DuPage expanding its response to the opioid crisis
Acknowledging that DuPage's battle against opioid abuse is complex and far from over, county officials have created a new task force to lead the effort.
The Heroin/Opioid Prevention and Education (HOPE) Taskforce is a joint operation of the county board and the DuPage County Health Department. County board Chairman Dan Cronin formed the 19-member panel to replace the DuPage Coalition Against Heroin, which worked to raise awareness and educate the public about the dangers of the drug.
"It became more and more apparent that a big part of what we needed to do to effectively address this heroin crisis was treatment and interventions," Cronin said. "A lot of that was within the skill set of the public health department."
Led by county board member Grant Eckhoff and Dr. Lanny Wilson, vice president of the health department board, the task force includes 17 specialists in mental health, law enforcement, the court system, substance abuse treatment and prevention, and education.
Karen Ayala, executive director of the health department, said the task force will comprehensively assess opioid use in the county and then recommend and actionable policies, initiatives and programs.
"Finally, we want to be able to demonstrate that we're making an impact," said Ayala, who serves on the task force. "So evaluation is a huge component."
The creation of the task force comes amid a rising death toll from overdoses across the suburbs. In 2017, DuPage recorded 95 confirmed opioid-related deaths, the same number as 2016, according to the coroner's office.
"The heroin epidemic is not getting better," Ayala said. "It's getting worse."
To address the problem, Ayala said there's a need for an overall strategy.
"It requires cross-sectoral participation at multiple levels," she said. "So it can't just be about 'Just say no.' It's got to be elements that are woven together."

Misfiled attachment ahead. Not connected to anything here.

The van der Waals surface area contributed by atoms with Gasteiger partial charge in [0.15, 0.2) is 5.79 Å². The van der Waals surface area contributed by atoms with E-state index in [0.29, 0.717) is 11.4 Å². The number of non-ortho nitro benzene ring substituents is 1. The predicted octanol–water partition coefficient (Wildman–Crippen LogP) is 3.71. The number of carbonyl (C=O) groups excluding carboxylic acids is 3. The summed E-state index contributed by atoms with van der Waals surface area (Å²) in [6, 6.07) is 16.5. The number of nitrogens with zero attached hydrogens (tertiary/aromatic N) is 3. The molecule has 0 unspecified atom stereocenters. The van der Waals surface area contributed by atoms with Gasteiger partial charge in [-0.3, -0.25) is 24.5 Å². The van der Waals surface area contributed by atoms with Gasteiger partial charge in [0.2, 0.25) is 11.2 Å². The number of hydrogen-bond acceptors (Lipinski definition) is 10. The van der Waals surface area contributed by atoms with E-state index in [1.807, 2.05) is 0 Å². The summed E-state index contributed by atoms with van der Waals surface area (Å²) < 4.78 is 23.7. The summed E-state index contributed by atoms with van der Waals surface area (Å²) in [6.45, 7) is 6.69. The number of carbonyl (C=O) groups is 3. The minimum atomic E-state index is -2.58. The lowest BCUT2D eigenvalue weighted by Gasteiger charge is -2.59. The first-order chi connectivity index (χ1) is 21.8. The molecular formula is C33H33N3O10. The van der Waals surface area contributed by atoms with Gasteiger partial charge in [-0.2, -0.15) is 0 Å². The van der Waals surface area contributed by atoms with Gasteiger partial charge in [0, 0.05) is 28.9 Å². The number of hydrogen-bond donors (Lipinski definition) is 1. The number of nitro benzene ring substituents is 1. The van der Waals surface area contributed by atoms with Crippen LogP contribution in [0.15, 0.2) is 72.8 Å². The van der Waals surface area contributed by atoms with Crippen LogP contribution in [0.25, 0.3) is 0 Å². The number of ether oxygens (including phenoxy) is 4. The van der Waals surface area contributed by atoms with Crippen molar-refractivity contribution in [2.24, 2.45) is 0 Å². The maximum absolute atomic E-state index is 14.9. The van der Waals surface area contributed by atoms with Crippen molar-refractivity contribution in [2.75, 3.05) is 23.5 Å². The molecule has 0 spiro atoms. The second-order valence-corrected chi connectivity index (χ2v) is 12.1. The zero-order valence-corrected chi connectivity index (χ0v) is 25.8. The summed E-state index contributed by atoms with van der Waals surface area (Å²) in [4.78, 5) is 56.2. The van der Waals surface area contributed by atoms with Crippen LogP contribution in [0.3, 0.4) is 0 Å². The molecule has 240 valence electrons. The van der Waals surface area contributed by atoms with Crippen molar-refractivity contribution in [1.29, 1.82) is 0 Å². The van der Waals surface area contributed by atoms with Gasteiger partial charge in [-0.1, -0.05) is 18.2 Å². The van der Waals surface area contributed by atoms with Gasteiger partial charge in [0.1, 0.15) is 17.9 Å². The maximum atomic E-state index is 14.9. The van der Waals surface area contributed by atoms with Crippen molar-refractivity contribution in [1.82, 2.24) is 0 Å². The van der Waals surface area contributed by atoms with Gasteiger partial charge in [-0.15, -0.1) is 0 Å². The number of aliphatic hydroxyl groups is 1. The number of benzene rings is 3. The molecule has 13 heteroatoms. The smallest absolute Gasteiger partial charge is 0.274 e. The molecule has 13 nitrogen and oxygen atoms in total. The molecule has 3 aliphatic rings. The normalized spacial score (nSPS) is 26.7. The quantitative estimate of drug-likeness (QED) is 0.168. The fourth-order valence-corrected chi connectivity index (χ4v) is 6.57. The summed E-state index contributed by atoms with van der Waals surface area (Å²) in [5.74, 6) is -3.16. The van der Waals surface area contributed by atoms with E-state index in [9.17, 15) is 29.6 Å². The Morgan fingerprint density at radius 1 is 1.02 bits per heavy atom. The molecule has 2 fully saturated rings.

The five elements the task force will explore are:
• Reducing access to drugs;
• Reducing opioid use and misuse;
• Increasing overdose response;
• Integrating mental health and substance use disorder treatment and recovery;
• Continuing substance abuse prevention and education.
Ayala said the education and prevention efforts are important because there are "more people coming into this epidemic than we have leaving this epidemic."
"So what we're doing is just building up this mass of individuals who have extra needs within our community," she said.
One message the group wants to spread is that people shouldn't self medicate, especially when dealing with pain.
"There has to be a level of acceptance that we need to take responsibility for our own health and not look to pharmaceuticals to do it all," Ayala said.
Meanwhile, Cronin said he's expecting the task force to seek grant money to help pay for treatment.
"We brought our best and brightest folks in the public health sector to lend their services and their input," Cronin said. "They have the ability to secure grant monies and to implement programs."